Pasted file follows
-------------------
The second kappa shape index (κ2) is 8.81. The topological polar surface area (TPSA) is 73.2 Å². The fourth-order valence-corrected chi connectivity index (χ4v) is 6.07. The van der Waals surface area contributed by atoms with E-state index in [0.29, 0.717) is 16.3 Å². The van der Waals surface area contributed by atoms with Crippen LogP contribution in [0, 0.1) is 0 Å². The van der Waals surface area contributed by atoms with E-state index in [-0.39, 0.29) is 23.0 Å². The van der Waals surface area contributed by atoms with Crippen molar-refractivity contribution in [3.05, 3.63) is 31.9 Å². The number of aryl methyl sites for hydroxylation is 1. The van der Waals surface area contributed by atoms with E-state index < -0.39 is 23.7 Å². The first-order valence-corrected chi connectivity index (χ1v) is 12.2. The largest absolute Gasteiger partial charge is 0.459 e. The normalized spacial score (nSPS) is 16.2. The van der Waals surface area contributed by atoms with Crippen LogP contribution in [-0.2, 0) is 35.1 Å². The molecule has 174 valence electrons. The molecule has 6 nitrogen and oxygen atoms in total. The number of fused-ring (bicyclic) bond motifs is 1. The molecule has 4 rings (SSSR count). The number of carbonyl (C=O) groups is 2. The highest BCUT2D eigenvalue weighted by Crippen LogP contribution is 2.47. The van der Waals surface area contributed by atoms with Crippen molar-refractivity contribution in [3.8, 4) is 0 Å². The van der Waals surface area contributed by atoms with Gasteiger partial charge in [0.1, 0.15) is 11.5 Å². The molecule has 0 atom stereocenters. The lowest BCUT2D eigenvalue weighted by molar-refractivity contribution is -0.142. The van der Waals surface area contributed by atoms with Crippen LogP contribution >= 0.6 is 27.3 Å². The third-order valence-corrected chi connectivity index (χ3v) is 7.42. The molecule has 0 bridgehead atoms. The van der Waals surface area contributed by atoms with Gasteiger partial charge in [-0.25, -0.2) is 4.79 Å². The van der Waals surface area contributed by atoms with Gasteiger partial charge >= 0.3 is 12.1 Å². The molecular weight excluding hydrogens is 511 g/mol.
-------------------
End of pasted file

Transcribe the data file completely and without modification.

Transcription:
The second kappa shape index (κ2) is 8.81. The topological polar surface area (TPSA) is 73.2 Å². The fourth-order valence-corrected chi connectivity index (χ4v) is 6.07. The van der Waals surface area contributed by atoms with E-state index in [0.29, 0.717) is 16.3 Å². The van der Waals surface area contributed by atoms with Crippen LogP contribution in [0, 0.1) is 0 Å². The van der Waals surface area contributed by atoms with E-state index in [-0.39, 0.29) is 23.0 Å². The van der Waals surface area contributed by atoms with Crippen molar-refractivity contribution in [3.05, 3.63) is 31.9 Å². The number of aryl methyl sites for hydroxylation is 1. The van der Waals surface area contributed by atoms with E-state index < -0.39 is 23.7 Å². The first-order valence-corrected chi connectivity index (χ1v) is 12.2. The largest absolute Gasteiger partial charge is 0.459 e. The normalized spacial score (nSPS) is 16.2. The van der Waals surface area contributed by atoms with Crippen LogP contribution in [-0.2, 0) is 35.1 Å². The molecule has 174 valence electrons. The molecule has 6 nitrogen and oxygen atoms in total. The number of fused-ring (bicyclic) bond motifs is 1. The molecule has 4 rings (SSSR count). The number of carbonyl (C=O) groups is 2. The highest BCUT2D eigenvalue weighted by Crippen LogP contribution is 2.47. The van der Waals surface area contributed by atoms with Crippen molar-refractivity contribution in [3.8, 4) is 0 Å². The van der Waals surface area contributed by atoms with Gasteiger partial charge in [0.1, 0.15) is 11.5 Å². The molecule has 0 atom stereocenters. The lowest BCUT2D eigenvalue weighted by molar-refractivity contribution is -0.142. The van der Waals surface area contributed by atoms with Crippen LogP contribution >= 0.6 is 27.3 Å². The third-order valence-corrected chi connectivity index (χ3v) is 7.42. The molecule has 0 bridgehead atoms. The van der Waals surface area contributed by atoms with Gasteiger partial charge in [-0.25, -0.2) is 4.79 Å². The van der Waals surface area contributed by atoms with Gasteiger partial charge >= 0.3 is 12.1 Å². The molecular weight excluding hydrogens is 511 g/mol.